So you take those two other numbers, the available static pressure and the total effective length and you come up with a rate. So what you are doing is your available static pressure is going to be spread out over that total effective length, and that tells you the rate. How much pressure you can use per foot. The rate is usually put per hundred feet to make the numbers easier to look at and you have fewer zeros after the decimal.

So you come up with that number, and it’s typically called a friction rate, which I think is a terrible name for that quantity when you are doing this side of the design process. When you think about friction, if you are talking about moving air through a duct system, you want low friction, right? You want to minimize the amount of friction. And in this case, what we want when we are doing this calculation, we want that number to be higher and not lower.

 So when you first learn this, your mind has a little bit of cognitive dissonance there because it’s like, wait a minute? I want friction to be low. I don’t want friction to be high.

So I say friction rate is really the wrong name there. It’s really the available static pressure rate. It is how that available static pressure spread out over the total effective length.

The other thing is that total effective length, if you are doing this in the software, you can look at what the total effective length is, and you can see how much of it is coming from the runouts, the straight runs of ducts, and how much of it is coming from the fittings.

You will see that usually 80 percent of your total effective length, sometimes higher, is just from the fittings. So fittings matter enormously when you are doing this and choosing the right kind of fittings can make a big difference.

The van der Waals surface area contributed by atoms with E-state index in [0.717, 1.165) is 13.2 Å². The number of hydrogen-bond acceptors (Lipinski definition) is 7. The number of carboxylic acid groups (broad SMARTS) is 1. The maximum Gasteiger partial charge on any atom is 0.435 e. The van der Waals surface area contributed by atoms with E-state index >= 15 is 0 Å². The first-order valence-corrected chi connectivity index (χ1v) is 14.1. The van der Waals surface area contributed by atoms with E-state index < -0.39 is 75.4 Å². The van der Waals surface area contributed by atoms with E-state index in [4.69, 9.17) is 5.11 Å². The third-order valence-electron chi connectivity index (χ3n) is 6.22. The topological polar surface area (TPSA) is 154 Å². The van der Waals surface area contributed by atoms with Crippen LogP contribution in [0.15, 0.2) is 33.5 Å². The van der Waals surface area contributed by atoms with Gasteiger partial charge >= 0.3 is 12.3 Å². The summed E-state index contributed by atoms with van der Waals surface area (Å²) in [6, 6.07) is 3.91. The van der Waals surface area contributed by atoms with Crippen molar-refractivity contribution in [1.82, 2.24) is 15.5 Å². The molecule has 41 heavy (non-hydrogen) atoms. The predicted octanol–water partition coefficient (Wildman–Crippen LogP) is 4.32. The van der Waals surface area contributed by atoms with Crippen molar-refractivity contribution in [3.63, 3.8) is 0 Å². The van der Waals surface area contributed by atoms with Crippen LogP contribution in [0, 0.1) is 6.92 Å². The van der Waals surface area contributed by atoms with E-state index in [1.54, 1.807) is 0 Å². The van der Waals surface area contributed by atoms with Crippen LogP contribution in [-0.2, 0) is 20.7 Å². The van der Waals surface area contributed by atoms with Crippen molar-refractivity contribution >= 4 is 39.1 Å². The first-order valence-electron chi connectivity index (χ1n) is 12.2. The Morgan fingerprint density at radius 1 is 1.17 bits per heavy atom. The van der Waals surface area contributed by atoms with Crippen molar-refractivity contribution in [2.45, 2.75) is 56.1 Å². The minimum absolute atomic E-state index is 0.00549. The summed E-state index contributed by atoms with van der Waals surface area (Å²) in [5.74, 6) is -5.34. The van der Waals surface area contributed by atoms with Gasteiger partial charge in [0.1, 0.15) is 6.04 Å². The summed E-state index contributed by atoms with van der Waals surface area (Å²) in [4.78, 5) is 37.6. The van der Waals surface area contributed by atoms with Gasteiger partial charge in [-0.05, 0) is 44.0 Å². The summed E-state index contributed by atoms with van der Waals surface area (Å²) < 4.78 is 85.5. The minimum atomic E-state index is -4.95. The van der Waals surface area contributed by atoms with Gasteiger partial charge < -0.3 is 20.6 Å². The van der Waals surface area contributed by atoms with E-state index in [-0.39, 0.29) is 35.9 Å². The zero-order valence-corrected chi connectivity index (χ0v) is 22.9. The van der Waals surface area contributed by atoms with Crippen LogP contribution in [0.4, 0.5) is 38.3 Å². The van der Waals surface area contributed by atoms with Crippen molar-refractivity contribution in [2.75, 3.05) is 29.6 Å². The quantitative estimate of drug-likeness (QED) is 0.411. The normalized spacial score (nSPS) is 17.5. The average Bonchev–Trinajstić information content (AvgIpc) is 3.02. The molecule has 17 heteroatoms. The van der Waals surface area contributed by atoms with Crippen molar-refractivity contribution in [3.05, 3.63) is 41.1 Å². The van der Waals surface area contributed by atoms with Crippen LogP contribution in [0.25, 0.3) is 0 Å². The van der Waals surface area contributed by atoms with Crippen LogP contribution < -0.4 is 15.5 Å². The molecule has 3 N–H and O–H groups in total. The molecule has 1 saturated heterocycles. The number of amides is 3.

So there is no one “friction rate” you can use across the board. You really need to use proper design find your “available static pressure” based on the equipment, fittings, locations of the vents and available space.

Manual D


The ANSI-recognized national standard for residential HVAC duct design will help you design a duct system in less time.

The ANSI-recognized national standard for residential HVAC duct design will help you design a duct system in less time. The procedure has been revised to include updated and expanded VAV guidance, with detailed examples; impacts of excess length, sag and compression in flexible ducts; and new equivalent length values for flex duct junction boxes. Manual D, from the Air Conditioning Contractors of America (ACCA), provides a single set of ANSI-recognized duct sizing principles and calculations that apply to all duct materials.

The newly released Manual D has been significantly revised to include:

  • Updated and expanded VAV guidance, with detailed examples.
  • Impacts of excess length, sag and compression in flexible ducts.
  • New equivalent length values for flex duct junction boxes.
  • A single set of ANSI-recognized duct sizing principles and calculations that apply to all duct materials
  • System operating point (supply Cfm and external static pressure), and airway sizing for single-speed and multi-speed (ECM) blowers
  • A method for determining the impact of duct friction and fitting pressure drop on blower performance and air delivery
  • The most comprehensive equivalent length data ever published.

You can apply the Manual D procedure to constant volume systems and zoned variable air volume systems, over a full range of duct construction materials.

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This story originally appeared in the July 2019 issue of SNIPS magazine.